For this author, creative endeavors have been sorely tested by motherhood. But also transformed, and in ways she wouldn’t have imagined – couldn’t have, without her life “rewritten” as it has been, by her children. So linger here, to read all things weaverly, writerly and motherly.

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Tuesday, May 3, 2011

Let There Not be Light




The refrigerator light was out for a good month. It was a wonderful month; since I couldn’t see a thing, I told myself I didn’t have to clean the refrigerator out. And the boys couldn’t so easily reach in and grab those sugary Trix yogurts; they were forced to choose a banana or apple from the fruit bowl instead. 

Here’s why it took a month to get it fixed: our electrician was recovering from a hernia surgery. Seems every time I do call him, he’s recovering from another hernia surgery.

“I can’t fix this,” he grumbled when he finally was able to come, after giving me needless details about the size of his hernia, that of a golf ball, and how he had to pee all the time.

“The socket is shot.” It was actually melted. He told me I needed to call an appliance repairman. Then I wondered why I hadn’t thought to call one in the first place. I guess because it was about light. Electricity….

So I’d waited a month to find out I had to call someone else to fix the light. Someone who charged $75 just to walk in the door. The old dryer had been the first appliance we had to replace.  We’d regularly been calling the appliance repairman ever since.

As I’ve learned, they don’t make appliances like they used to. “They’re not as heavy duty,” he told me, the first time he came to fix the new dryer that had stopped drying. And that he told me again, when our new washing machine stopped washing, and he accused me of doing too much laundry (look in my archive; you’ll find an entire blog about my washing machine woes). Since then, we’ve also had the dishwasher and stove replaced. All new appliances, that break more frequently than the old ones.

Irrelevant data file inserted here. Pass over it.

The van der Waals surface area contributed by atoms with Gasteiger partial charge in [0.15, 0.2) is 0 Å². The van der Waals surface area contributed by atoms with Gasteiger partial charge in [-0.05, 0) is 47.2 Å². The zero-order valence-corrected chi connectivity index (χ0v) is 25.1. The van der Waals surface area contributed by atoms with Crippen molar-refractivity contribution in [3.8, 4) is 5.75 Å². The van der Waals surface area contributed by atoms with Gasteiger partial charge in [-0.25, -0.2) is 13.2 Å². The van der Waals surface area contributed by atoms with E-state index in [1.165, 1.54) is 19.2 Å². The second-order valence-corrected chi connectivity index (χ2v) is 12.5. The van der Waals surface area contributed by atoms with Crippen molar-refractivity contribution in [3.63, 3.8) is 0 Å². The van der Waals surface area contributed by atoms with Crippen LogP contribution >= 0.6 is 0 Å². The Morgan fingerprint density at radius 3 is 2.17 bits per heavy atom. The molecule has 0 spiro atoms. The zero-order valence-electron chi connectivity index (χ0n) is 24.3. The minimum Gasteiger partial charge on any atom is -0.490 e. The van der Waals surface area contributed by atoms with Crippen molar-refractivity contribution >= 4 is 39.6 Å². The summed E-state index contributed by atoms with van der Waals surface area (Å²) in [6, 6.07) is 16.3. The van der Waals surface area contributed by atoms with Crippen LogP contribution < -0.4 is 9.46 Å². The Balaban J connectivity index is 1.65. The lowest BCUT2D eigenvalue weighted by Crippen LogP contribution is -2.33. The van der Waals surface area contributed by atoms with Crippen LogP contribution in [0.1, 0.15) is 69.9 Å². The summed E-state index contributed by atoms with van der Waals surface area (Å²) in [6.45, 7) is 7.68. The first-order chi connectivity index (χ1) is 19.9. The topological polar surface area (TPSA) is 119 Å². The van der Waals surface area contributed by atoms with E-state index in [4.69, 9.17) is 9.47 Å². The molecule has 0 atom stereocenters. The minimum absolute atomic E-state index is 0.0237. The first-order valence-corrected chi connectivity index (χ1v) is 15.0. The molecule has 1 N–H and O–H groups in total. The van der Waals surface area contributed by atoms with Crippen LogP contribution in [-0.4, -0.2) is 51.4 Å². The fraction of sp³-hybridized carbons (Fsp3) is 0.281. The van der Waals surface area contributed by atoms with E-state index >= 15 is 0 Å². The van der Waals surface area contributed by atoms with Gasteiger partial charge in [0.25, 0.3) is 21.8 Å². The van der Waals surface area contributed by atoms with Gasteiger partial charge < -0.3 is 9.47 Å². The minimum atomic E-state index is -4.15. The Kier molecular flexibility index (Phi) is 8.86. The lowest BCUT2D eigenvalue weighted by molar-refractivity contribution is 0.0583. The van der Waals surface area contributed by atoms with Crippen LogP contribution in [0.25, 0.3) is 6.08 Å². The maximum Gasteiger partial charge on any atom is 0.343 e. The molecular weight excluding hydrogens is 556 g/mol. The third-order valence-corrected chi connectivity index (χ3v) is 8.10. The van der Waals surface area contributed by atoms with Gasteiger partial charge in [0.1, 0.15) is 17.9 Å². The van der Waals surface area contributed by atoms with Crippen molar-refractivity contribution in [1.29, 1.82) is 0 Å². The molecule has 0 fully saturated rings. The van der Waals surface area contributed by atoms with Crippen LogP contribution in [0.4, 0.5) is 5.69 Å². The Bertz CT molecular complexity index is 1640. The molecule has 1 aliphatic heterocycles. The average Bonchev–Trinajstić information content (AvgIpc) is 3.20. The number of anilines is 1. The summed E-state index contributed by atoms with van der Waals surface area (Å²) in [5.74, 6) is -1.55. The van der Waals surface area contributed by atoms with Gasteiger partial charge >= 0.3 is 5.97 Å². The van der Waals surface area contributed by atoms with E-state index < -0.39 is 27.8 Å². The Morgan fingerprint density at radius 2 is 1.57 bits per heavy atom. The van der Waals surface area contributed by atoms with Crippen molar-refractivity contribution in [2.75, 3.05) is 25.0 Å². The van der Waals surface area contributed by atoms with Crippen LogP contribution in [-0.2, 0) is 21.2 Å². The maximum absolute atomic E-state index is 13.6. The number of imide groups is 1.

Except for our refrigerator. The old dog keeps on runnin.’ And it is dated, for sure – not stainless steel. No convenient double doors. No ice maker. No water filter. No nice neat freezer drawer on the bottom. The white handle is forever grimy, even though I take Brillo to it, but then the boys put their hands on it again, and that is that. I never wipe the exterior, as that would mean having to remove all the magnets holding up faded photos and the boys’ drawings of Star War battles and dragons.

The refrigerator was the last of the big appliances that had been in the house when we moved in, ten years ago. “How old is it, you think?” I asked.

He shrugged. “About twelve years…”

I asked what its life expectancy was. In refrigerator years, not dog.

He told me a good twenty.  “If you were to buy a new one, it would be a lot less. More like ten years.”

Pretty much the life expectancy of every other new appliance in our house.

He extracted the socket, held up the melted mess to me. He was stymied. “Can’t remember the last time I’ve seen this happen.”  Then he looked at me with great suspicion. “Did you leave the door open all night?”

I did. It had been so long ago, now over a month, I’d forgotten that. But I remember obsessing over whether all the food had gone bad, even though it was only open a crack. I wound up throwing away just about everything, deathly afraid of food poisoning. I’m one of those suckers who throws out a cheese stick a day after the expiration date.

Yes, I admitted. I had left the door open all night long.

That ‘ll do it.”

So I’d cost us $125. I told myself our boys had cost us more, if you add up all new screens that we’ve had to replace every spring, from their leaning on them.

We had to wait another few days for the order to come in for a new socket.

And then there was light. And the reality of the mold growing in the bottom of the colanders. Spilt liquids that had hardened on the shelves. Rotting leftovers of who-knew-whats pushed to the back of the refrigerator. Sour milk cartons.

I was faced, finally, with having to clean out the refrigerator. As I knew I would have to face cleaning out the hall closet  ­­– there too, if I didn’t turn on the light, I wouldn’t have to see the jumble of tossed sneakers and winter boots. Call me in denial. But it is that denial that allows me the time for this: blogging. And weaving. If I were to see the light every day…. 

4 comments:

Nicole said...

Ah, yes, the hall closet. Mine has no light either. And also no floor space.

neki desu said...

oh the refrigerator light!i convinced myself i don't need one. and it has worked :)

Grumpy Grateful Mom said...

We had the same refrigerator almost my entire childhood.

Since I've been married we have not had the same fridge luck. A few years after we moved into our current house, our not too old refridgerator died, spoiling all of my food.

We got a new fancy looking fridge. It died three days after the purchase, once again spoiling all of my newly stocked food. We had it fixed, but it is made of such cheap plastic and is cracking and falling apart.

I miss the reliable cluncker I grew up with!

Yes I Blog said...

Denial can be healthy at times. Just think of all the penicillin in the mold on the food you couldn't see in the back of your fridge you were growing! It was a regular pharmacy!

:-)

They certainly don't make appliances OR furniture like they use to.

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